There is labor involved in college student cooking, in order to save money and feed people who all, hopefully, chip in. My rule is that I was asked to cook all the meals, but never set the table, cleared or did dishes. I was not supposed to shop either but they were so bad at it every week I pushed the cart and read off my list and instructed them to get 50# of potatoes, not fifty cans. Six of us were supposed to live there but the numbers went up and neighbors happened in for dinner and we played UNO every evening. The only thing we didn’t have back then was pets. Thank goodness for that. I don’t think my $10/week allowance would have paid for our food and my feminine products and pet food.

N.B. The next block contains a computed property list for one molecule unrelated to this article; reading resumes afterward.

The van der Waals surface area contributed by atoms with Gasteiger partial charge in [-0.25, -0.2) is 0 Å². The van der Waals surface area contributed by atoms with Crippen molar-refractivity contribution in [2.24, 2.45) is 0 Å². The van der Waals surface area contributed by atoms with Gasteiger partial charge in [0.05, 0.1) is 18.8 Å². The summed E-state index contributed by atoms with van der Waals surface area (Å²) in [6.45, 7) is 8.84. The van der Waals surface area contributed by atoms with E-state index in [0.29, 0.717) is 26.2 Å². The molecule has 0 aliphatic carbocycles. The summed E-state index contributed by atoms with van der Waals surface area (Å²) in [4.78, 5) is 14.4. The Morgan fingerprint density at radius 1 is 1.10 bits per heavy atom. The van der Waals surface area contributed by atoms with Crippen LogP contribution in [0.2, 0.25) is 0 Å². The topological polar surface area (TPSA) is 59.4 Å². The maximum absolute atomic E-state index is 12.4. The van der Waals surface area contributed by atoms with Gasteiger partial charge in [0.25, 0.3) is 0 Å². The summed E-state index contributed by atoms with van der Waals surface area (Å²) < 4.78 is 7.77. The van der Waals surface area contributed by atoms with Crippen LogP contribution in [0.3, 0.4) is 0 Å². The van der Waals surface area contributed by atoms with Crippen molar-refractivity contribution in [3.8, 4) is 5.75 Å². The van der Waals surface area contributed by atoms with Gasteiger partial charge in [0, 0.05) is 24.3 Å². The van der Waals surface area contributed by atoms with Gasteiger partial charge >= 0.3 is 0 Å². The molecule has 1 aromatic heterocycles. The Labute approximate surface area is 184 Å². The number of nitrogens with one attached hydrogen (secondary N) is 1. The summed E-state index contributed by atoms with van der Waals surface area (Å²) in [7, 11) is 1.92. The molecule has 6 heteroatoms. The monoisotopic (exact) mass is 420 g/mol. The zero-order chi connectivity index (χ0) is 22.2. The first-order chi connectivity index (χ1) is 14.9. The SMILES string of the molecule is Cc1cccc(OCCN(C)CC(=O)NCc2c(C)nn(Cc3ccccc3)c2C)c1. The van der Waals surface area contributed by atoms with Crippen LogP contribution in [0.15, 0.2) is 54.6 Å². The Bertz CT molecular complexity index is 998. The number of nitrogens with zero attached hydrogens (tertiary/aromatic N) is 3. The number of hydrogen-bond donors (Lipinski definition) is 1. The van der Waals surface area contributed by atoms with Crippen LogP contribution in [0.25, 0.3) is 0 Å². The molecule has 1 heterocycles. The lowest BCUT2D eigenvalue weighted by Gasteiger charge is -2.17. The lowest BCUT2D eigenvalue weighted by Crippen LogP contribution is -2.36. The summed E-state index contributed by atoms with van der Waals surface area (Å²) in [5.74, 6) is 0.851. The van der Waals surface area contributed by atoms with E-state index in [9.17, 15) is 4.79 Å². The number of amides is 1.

College kids do better with a chef’s knife/Santoku and a paring knife, cutting board and a couple of pots and pans, utensils and fresh ingredients. They can eat better without cans or pre-prepared food. Please check out my cookbook selections, utensils and essential pantry on this blog. There is no remuneration to me for these efforts on your behalf.

Manual labor is one thing, a culinary manual is another. We help him through private school and it’s a couple of years to college. As “Aunt Dee” I would like to get him some tools to get through. After all, his father grew up on a dairy farm and grandpa now has a cattle ranch. He has to know how to cook, at least a good steak.

I think a few recipes each for breakfast, lunch and dinner are a good start. I can enhance oatmeal with the best of them. If it’s OK with his parents I can include a “date meal” but only if he lives with three other guys and has no privacy. Cheers! Dee


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